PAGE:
31 Exterior Green Roof Material Gable Roofline Design Photos And Ideas

The residents decided to build with a limited set of sustainable materials; for the facades, that meant wood, bamboo, or cork.
"I wanted the bones of the house to be bold, strong and simple,
The green roof, wood cladding, and low profile help to integrate the home with its lush, natural surroundings.
The crumbling stone walls of a 17th-century farmhouse in the remote countryside of Dumfries, Scotland, presented a unique renovation opportunity for Lily Jencks Studio and Nathanael Dorent Architecture, the teams behind this project. Rather than demolish the old walls, they inserted a crisp, modern home within them, so as to emphasize the site's history and passage of time.
The horizontal concrete assembly appears to hover gently above the landscape, touching only on supporting columns. Floor-to-ceiling glass provides transparency from outside to inside.
At night, the distinction between site and structure further diminishes as the home’s green roof blends into the land.
Floor-to-ceiling glass walls maintain important view corridors for the occupants.
A vertical skylight asymmetrically divides the folded roof plane while opening the interior of the upper floor to the surroundings.
The wooden lamella detail beneath the gabled peaks makes reference to traditional Warmian-Masurian cottages, which are decorated with wooden boards arranged in various patterns.
From a distance, the grass-covered roof disappears into the native landscape.
A "green line" extends out above the home’s volume and runs along the fold of the gabled roof.
The two structures are connected by green space.
"By reversing the shape of the land and the house, we wanted to think about the relationship between house and nature and notion of form," said the firm.
The home's lower level is submerged in the hillside. The three bedrooms on the upper level have access to the roof terrace.
The 2,026-square-foot house is split into two structures, with an underground garage separating the two halves.
The black-stained wood siding of the Crossfield St House references London’s timber-clad houses from the 17th and 18th centuries.
Although there are numerous Kebony roofs found in Europe and Asia Pacific, a university building in Kansas is the only other prominent North American example discovered by the structural engineer.
Amalgam Studio spent around 18 months building this residence, which merges the indoors and outdoors.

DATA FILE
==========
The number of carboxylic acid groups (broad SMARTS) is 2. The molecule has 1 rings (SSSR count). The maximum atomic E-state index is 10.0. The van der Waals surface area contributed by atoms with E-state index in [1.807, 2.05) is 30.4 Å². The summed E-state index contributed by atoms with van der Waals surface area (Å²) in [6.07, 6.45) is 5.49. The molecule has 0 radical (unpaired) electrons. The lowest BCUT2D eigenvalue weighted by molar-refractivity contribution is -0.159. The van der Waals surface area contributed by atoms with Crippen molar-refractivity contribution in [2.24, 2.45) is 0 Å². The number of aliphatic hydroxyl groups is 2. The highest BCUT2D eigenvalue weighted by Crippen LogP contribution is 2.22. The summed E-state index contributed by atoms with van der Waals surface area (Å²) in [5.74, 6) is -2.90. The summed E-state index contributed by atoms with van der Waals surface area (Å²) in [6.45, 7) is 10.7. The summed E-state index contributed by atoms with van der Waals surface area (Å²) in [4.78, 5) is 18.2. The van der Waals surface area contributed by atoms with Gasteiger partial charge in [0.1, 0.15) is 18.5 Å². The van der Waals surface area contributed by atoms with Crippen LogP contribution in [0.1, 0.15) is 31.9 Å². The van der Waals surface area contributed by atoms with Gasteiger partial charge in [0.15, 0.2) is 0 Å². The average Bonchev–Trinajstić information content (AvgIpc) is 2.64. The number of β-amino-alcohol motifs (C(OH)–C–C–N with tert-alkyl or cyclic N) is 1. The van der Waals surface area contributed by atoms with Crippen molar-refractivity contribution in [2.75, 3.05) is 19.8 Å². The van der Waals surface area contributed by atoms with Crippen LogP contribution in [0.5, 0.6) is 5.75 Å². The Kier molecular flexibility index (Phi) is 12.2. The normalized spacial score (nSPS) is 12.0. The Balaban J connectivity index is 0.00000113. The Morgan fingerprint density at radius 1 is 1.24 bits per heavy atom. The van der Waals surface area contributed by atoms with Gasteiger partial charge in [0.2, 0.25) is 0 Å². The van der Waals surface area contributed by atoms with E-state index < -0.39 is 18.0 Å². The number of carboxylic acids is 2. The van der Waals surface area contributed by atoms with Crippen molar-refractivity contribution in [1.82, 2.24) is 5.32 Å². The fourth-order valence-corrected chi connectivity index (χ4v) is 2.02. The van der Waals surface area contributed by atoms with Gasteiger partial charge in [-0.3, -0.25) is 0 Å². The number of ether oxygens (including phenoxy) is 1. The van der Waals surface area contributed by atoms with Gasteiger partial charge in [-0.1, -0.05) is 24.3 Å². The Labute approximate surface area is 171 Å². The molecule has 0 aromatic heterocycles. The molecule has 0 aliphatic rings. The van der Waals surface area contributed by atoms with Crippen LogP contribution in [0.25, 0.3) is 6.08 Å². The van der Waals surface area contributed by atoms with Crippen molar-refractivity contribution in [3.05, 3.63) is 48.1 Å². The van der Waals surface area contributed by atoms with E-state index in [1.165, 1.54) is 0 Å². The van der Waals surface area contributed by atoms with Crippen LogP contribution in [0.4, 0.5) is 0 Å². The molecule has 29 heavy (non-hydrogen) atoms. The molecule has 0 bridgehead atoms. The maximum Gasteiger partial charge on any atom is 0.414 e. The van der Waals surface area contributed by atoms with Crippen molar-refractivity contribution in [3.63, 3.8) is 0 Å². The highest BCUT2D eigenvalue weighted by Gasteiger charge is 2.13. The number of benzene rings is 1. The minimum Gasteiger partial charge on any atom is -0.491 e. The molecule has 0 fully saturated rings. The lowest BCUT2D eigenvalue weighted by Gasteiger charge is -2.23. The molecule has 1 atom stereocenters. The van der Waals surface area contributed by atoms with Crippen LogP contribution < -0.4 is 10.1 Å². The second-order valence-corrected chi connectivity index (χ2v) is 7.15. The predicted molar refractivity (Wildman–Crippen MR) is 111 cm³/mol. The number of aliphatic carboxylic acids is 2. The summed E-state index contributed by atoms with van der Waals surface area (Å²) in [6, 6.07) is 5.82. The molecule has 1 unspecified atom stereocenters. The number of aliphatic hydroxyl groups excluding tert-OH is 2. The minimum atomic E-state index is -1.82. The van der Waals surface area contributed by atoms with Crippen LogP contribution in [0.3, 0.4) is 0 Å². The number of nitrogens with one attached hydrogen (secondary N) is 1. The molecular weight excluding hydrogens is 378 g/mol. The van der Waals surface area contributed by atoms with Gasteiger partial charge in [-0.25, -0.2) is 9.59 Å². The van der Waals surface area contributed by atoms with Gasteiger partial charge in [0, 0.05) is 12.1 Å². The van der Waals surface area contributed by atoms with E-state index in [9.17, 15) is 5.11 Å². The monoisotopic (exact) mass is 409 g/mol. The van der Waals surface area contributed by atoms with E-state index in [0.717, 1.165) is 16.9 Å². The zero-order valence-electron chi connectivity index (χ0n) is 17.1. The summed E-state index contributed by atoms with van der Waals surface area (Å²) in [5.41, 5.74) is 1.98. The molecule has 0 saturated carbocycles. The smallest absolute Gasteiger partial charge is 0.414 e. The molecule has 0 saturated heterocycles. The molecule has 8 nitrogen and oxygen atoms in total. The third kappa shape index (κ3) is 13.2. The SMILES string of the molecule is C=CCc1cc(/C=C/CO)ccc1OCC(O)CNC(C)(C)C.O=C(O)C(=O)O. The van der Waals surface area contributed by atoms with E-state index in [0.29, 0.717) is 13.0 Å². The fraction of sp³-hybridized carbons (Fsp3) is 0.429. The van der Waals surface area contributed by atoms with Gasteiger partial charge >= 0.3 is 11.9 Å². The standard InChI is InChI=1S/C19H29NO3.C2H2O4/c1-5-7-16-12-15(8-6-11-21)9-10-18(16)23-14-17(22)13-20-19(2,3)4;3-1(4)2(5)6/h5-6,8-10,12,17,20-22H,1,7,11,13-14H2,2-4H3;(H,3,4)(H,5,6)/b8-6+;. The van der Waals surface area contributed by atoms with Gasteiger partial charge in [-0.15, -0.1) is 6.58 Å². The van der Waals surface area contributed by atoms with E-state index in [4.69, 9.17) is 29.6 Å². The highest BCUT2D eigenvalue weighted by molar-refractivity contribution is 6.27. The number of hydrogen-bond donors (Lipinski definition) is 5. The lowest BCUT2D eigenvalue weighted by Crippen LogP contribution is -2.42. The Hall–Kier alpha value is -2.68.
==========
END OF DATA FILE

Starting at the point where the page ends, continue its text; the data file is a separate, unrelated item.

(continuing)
The architects reused and enlarged the steel frame and ground slab to preserve the shed’s original form while cladding the structure in new materials sympathetic to the rural vernacular.
The building is clad in horizontal shot-blasted larch boards and vertically oriented galvanized steel fins. The cladding varies in height and width to create a patterned facade.
Walls of glass run up the east and west sides of the house, blurring the boundary between indoors and out.
The sedum green roof by Skygarden helps to manage stormwater.
"In the western facade of the building the individual characters of the different units are most obvious, while in the eastern facade (seen here) their coherence and the cabin as a whole is more prominent," write the architects.
The building's modern exterior cladding contrasts dramatically with the existing ruins.
Another view of the back of the building.
“Often when we talk about sustainability we focus on the gadgetry, what makes things feasible off grid,” Moffitt says. “But to me there are more interesting things in passive design that rely on the available sun and wind.” An eight-panel solar array does chip in significantly, generating all the electricity the house needs.
A 1.4-kW solar array by Sharp and propane-powered in-floor radiant heating from Radiantec obviate any need to connect to municipal power.

Zoom out for a look at the modern exterior. From your dream house, to cozy cabins, to loft-like apartments, to repurposed shipping containers, these stellar projects promise something for everyone. Explore a variety of building types with metal roofs, wood siding, gables, and everything in between.